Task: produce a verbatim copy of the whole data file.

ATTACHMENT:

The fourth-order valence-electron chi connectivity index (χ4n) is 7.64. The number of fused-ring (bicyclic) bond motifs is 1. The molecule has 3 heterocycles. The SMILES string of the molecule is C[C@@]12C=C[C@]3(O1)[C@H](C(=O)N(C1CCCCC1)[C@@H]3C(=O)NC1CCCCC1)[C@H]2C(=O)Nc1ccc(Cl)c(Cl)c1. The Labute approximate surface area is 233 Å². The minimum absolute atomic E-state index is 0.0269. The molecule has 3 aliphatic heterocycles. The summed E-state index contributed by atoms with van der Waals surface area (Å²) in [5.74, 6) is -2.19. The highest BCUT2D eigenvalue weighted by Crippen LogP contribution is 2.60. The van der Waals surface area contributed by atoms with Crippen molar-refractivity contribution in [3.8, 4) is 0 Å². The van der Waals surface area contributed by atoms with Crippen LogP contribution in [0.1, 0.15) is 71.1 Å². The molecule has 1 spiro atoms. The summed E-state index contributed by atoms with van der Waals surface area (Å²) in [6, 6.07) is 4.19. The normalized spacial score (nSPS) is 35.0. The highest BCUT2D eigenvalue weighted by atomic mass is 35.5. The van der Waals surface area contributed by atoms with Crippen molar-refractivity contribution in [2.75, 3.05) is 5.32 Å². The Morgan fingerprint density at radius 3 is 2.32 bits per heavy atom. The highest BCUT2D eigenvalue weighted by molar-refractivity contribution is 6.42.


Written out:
The fourth-order valence-electron chi connectivity index (χ4n) is 7.64. The number of fused-ring (bicyclic) bond motifs is 1. The molecule has 3 heterocycles. The SMILES string of the molecule is C[C@@]12C=C[C@]3(O1)[C@H](C(=O)N(C1CCCCC1)[C@@H]3C(=O)NC1CCCCC1)[C@H]2C(=O)Nc1ccc(Cl)c(Cl)c1. The Labute approximate surface area is 233 Å². The minimum absolute atomic E-state index is 0.0269. The molecule has 3 aliphatic heterocycles. The summed E-state index contributed by atoms with van der Waals surface area (Å²) in [5.74, 6) is -2.19. The highest BCUT2D eigenvalue weighted by Crippen LogP contribution is 2.60. The van der Waals surface area contributed by atoms with Crippen molar-refractivity contribution in [3.8, 4) is 0 Å². The van der Waals surface area contributed by atoms with Crippen LogP contribution in [0.1, 0.15) is 71.1 Å². The molecule has 1 spiro atoms. The summed E-state index contributed by atoms with van der Waals surface area (Å²) in [6, 6.07) is 4.19. The normalized spacial score (nSPS) is 35.0. The highest BCUT2D eigenvalue weighted by atomic mass is 35.5. The van der Waals surface area contributed by atoms with Crippen molar-refractivity contribution in [2.75, 3.05) is 5.32 Å². The Morgan fingerprint density at radius 3 is 2.32 bits per heavy atom. The highest BCUT2D eigenvalue weighted by molar-refractivity contribution is 6.42.